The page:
Straight to the point, Maxwell opened his show with the double whammy of Trump and Brexit. Trump gots a casual mention as, let’s face it, he’s the content of most other Fringe acts, but we lingered on Brexit as Maxwell dug into all that’s awful about it. He recently moved out of London to a village where all his neighbours have Union Jack flags and voted for Brexit. The joy of seeing Maxwell examine these issues came from his sheer incredulity at the ongoing downward spiral of events. In this world, where all facts can be reached at the touch of a button, how can so many people go on gut instinct to their own detriment?
Maxwell’s frustration at this was intoxicating, and he prowled the stage like a lion, circling his microphone, barking furious lamentations on how the world is falling apart. There was something almost elemental about seeing an Irish person working themselves into a fury (Black Books and IT Crowd jump immediately to mind) so seeing Maxwell’s impotent rage was a thing of beauty.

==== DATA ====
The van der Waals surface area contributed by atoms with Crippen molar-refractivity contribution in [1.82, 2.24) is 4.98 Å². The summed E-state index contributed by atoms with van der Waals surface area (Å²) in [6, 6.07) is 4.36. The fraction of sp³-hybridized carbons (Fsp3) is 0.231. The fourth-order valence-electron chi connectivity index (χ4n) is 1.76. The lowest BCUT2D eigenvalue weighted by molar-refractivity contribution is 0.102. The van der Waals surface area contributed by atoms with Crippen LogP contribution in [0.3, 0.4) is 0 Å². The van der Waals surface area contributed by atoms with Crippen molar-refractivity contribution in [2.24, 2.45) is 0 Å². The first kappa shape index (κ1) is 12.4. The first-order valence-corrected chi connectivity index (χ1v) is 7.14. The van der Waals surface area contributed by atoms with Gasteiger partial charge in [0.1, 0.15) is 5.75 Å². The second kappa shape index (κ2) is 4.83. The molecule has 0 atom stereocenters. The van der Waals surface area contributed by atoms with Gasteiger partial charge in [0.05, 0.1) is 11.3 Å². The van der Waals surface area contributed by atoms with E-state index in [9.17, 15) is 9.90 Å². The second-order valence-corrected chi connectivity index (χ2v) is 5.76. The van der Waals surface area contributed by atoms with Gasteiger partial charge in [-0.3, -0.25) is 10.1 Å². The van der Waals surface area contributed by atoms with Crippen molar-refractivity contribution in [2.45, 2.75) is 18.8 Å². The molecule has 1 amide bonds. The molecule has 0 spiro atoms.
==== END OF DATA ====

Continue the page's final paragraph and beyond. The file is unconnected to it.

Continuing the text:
The thrust of the show was about politics and where we might go from here. One of the strongest parts for me was when Maxwell talked about moving to the UK in 1994, when the IRA were still actively carrying out bombings, and how, when performing, he felt the need to apologise for Ireland. While he didn’t make a direct connection with the current treatment of Muslims, we could put that bit together ourselves.
The crowd were absolutely loving it, although I found a section on tattoos and body modifications clanged and felt like it was pitched to the older generation. I was like “hang on, Mr Maxwell. This is like being told off by my dad”, but it was perhaps just there to get any of the Leave voters in the audience back on board considering they’d been getting hammered for most of the show. Fair enough I guess.
Andrew Maxwell’s Showtime runs until 27th August at Assembly George Square Theatre, 21:00.